Are you curious about some of the myths and lore of alcohol? Some common myths come from a desperate hope to help a person sober up.
- Myth: Drinking coffee!
Fact: Drinking coffee will not sober up a person. It could cause more harm than good since coffee, like alcohol, is a diuretic that can further dehydrate a person's body.
- Myth: Forcing a person to vomit!
Fact: Forcing a person to vomit does not help a person sober up and could be dangerous. Once alcohol has passed into the small intestine, vomiting will not expel the alcohol. Encouraging a semiconscious person to vomit could cause choking and/or aspiration.
- Myth: Taking a cold shower!
Fact: Taking a cold shower will not help since alcohol indiscriminately depresses the nervous system; an intoxicated person's senses are impaired from registering pain, heat, cold, and smell, among other sensory information.
Only time will help a person sober up. Alcohol is metabolized by the liver at the steady rate of about one standard drink per hour. Because metabolism is governed by the amount of enzymes present in the liver (and you cannot increase this amount), you cannot speed up metabolism.
No one enjoys having an hangover, which often includes a upset stomach, shakiness, headache, thirst, aches and pains, and that general terrible feeling that follows a night of heavy drinking. One of the most important ways to prevent these symptoms is to do some pre-party planning. The chances of experiencing a hangover significantly increase with five or more drinks, especially when consumed in a short period of time. Research supports the theory that the major cause of a hangover is simply drinking too much. Drinking a large quantity of alcohol quickly, as is usually the case in drinking games, tends to increase the incidence of hangovers — not to mention other negative effects, such as alcohol poisoning. So, pacing yourself and limiting yourself to one drink an hour are ways to keep headaches and upset stomachs at bay. Try:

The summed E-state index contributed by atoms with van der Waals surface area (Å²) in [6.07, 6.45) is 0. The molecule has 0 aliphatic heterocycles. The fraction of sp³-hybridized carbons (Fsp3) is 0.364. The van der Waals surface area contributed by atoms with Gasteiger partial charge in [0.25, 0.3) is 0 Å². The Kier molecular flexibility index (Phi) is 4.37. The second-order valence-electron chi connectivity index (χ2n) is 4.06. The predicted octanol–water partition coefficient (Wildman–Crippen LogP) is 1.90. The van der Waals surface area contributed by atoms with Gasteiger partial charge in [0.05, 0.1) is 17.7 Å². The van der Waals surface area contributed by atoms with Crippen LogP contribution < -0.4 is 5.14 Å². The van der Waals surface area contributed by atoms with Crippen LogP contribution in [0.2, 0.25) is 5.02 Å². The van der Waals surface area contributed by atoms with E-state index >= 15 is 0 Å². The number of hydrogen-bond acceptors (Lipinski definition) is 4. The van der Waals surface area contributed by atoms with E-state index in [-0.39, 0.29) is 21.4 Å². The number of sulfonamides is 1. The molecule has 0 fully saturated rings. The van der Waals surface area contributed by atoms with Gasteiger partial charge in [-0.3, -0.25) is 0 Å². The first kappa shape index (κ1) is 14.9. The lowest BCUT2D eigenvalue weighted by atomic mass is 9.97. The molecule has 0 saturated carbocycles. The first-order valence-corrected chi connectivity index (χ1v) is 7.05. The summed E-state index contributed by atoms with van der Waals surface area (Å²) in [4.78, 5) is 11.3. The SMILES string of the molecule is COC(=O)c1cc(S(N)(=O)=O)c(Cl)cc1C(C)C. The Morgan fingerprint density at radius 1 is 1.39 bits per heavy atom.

- Drinking slowly
- Sipping rather than gulping
- Diluting drinks
- Avoiding shots
- Alternating alcoholic with non-alcoholic beverages
- Eating a substantial meal before drinking
Most likely, the alcohol and the lactic acid that builds up as the alcohol is metabolized are responsible for the nausea, headache, and irritability. These symptoms, as well as thirst, are also a result of alcohol's diuretic effect, increasing your need to pee. When drinking alcoholic beverages, you will wind up letting go of more liquid than you take in. Thus, it's important to re-hydrate with water and other non-alcoholic, non-carbonated, non-caffeinated drinks both while you're consuming alcohol and afterwards.
From Bloody Marys and barley grass to peanuts and painkillers, it might seem as though just about anything can be touted as a hangover helper. Although several studies have looked into a long list of these products, the only thing that seems to work all the time, every time, is, well, time! With luck, hangovers typically disappear between eight to 24 hours after they begin.
What we do know is that some things can actually make a hangover worse. These things include:
- Taking acetaminophen (Tylenol) after drinking alcohol (which can possibly harm the liver)
- Popping a couple of aspirin (again may not be a grand idea, as this could make a sour stomach even worse)
- Drinking a bit more alcohol, known as eating the hair of the dog that bit you (may help one feel better again in the short run, but this only prolongs the inevitable hangover)
On the plus side, there are few ways to help deminish (but not instantly cure) a hangover, such as:
- Drinking a lot of water. Alcohol acts as a diuretic driving water out of the body, thus causing dehydration, you'll need all the water you can stomach to recover more quickly.
- Eating! Sticking to protein and complex carbohydrates such as eggs and toast may help settle your stomach.
- Getting rest. Hopefully the hangover will be gone by the time you wake up.